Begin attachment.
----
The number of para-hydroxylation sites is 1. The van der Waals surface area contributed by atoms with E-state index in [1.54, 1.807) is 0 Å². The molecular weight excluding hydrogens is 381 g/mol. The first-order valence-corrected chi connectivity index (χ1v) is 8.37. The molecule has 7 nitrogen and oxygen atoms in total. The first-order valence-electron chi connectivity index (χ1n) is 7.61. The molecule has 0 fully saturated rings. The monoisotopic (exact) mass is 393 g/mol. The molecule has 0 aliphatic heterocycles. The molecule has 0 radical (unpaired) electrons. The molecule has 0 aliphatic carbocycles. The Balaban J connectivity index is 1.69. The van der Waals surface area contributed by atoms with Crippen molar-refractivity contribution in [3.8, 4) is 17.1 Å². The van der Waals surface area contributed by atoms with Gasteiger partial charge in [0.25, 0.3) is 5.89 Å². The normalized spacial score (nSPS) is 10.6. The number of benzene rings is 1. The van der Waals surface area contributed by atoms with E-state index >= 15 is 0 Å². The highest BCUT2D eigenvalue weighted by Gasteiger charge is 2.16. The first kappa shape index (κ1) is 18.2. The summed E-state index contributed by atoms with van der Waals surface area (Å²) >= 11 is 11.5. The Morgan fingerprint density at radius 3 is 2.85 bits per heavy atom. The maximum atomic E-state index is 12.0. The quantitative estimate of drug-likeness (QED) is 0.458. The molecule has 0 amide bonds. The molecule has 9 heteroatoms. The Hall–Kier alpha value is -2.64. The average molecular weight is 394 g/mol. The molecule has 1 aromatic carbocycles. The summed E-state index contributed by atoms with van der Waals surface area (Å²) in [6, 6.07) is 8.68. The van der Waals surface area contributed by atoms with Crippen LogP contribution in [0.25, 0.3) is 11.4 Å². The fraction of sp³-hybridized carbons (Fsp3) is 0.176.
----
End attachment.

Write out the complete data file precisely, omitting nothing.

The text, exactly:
The number of para-hydroxylation sites is 1. The van der Waals surface area contributed by atoms with E-state index in [1.54, 1.807) is 0 Å². The molecular weight excluding hydrogens is 381 g/mol. The first-order valence-corrected chi connectivity index (χ1v) is 8.37. The molecule has 7 nitrogen and oxygen atoms in total. The first-order valence-electron chi connectivity index (χ1n) is 7.61. The molecule has 0 fully saturated rings. The monoisotopic (exact) mass is 393 g/mol. The molecule has 0 aliphatic heterocycles. The molecule has 0 radical (unpaired) electrons. The molecule has 0 aliphatic carbocycles. The Balaban J connectivity index is 1.69. The van der Waals surface area contributed by atoms with Crippen molar-refractivity contribution in [3.8, 4) is 17.1 Å². The van der Waals surface area contributed by atoms with Gasteiger partial charge in [0.25, 0.3) is 5.89 Å². The normalized spacial score (nSPS) is 10.6. The number of benzene rings is 1. The van der Waals surface area contributed by atoms with E-state index >= 15 is 0 Å². The highest BCUT2D eigenvalue weighted by Gasteiger charge is 2.16. The first kappa shape index (κ1) is 18.2. The summed E-state index contributed by atoms with van der Waals surface area (Å²) >= 11 is 11.5. The Morgan fingerprint density at radius 3 is 2.85 bits per heavy atom. The maximum atomic E-state index is 12.0. The quantitative estimate of drug-likeness (QED) is 0.458. The molecule has 0 amide bonds. The molecule has 9 heteroatoms. The Hall–Kier alpha value is -2.64. The average molecular weight is 394 g/mol. The molecule has 1 aromatic carbocycles. The summed E-state index contributed by atoms with van der Waals surface area (Å²) in [6, 6.07) is 8.68. The van der Waals surface area contributed by atoms with Crippen LogP contribution in [0.25, 0.3) is 11.4 Å². The fraction of sp³-hybridized carbons (Fsp3) is 0.176.